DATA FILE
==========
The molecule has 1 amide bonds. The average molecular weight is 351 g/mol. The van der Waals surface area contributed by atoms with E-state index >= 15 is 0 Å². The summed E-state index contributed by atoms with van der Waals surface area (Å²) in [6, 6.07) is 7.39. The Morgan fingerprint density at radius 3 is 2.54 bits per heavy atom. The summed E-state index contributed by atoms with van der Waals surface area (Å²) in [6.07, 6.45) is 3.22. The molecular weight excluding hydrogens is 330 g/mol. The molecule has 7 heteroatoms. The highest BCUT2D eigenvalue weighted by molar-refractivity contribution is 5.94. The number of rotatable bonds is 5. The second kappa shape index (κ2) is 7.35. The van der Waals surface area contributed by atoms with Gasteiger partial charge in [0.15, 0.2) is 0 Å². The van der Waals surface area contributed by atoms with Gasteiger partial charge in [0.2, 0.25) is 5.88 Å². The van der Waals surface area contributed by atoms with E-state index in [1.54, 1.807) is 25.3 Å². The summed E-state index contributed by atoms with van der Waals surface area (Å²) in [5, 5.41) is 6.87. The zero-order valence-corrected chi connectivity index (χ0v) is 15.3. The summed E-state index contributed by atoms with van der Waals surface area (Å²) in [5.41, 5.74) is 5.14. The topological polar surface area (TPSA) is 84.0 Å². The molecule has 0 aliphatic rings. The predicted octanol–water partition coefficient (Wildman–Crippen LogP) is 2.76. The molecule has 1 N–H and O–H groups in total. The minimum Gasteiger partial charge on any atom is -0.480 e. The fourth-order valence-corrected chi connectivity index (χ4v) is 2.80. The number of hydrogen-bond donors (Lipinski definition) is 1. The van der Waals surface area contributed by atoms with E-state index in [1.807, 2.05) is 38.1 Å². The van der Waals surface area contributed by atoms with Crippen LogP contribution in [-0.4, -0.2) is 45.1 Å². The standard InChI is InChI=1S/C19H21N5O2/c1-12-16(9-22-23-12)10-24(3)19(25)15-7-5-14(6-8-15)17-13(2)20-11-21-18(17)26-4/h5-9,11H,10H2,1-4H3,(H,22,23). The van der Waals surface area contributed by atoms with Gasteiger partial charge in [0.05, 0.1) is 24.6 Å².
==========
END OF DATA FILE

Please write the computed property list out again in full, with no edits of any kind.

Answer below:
The molecule has 1 amide bonds. The average molecular weight is 351 g/mol. The van der Waals surface area contributed by atoms with E-state index >= 15 is 0 Å². The summed E-state index contributed by atoms with van der Waals surface area (Å²) in [6, 6.07) is 7.39. The Morgan fingerprint density at radius 3 is 2.54 bits per heavy atom. The summed E-state index contributed by atoms with van der Waals surface area (Å²) in [6.07, 6.45) is 3.22. The molecular weight excluding hydrogens is 330 g/mol. The molecule has 7 heteroatoms. The highest BCUT2D eigenvalue weighted by molar-refractivity contribution is 5.94. The number of rotatable bonds is 5. The second kappa shape index (κ2) is 7.35. The van der Waals surface area contributed by atoms with Gasteiger partial charge in [0.15, 0.2) is 0 Å². The van der Waals surface area contributed by atoms with Gasteiger partial charge in [0.2, 0.25) is 5.88 Å². The van der Waals surface area contributed by atoms with E-state index in [1.54, 1.807) is 25.3 Å². The summed E-state index contributed by atoms with van der Waals surface area (Å²) in [5, 5.41) is 6.87. The zero-order valence-corrected chi connectivity index (χ0v) is 15.3. The summed E-state index contributed by atoms with van der Waals surface area (Å²) in [5.41, 5.74) is 5.14. The topological polar surface area (TPSA) is 84.0 Å². The molecule has 0 aliphatic rings. The predicted octanol–water partition coefficient (Wildman–Crippen LogP) is 2.76. The molecule has 1 N–H and O–H groups in total. The minimum Gasteiger partial charge on any atom is -0.480 e. The fourth-order valence-corrected chi connectivity index (χ4v) is 2.80. The number of hydrogen-bond donors (Lipinski definition) is 1. The van der Waals surface area contributed by atoms with E-state index in [1.807, 2.05) is 38.1 Å². The van der Waals surface area contributed by atoms with Crippen LogP contribution in [-0.4, -0.2) is 45.1 Å². The standard InChI is InChI=1S/C19H21N5O2/c1-12-16(9-22-23-12)10-24(3)19(25)15-7-5-14(6-8-15)17-13(2)20-11-21-18(17)26-4/h5-9,11H,10H2,1-4H3,(H,22,23). The van der Waals surface area contributed by atoms with Gasteiger partial charge in [0.05, 0.1) is 24.6 Å².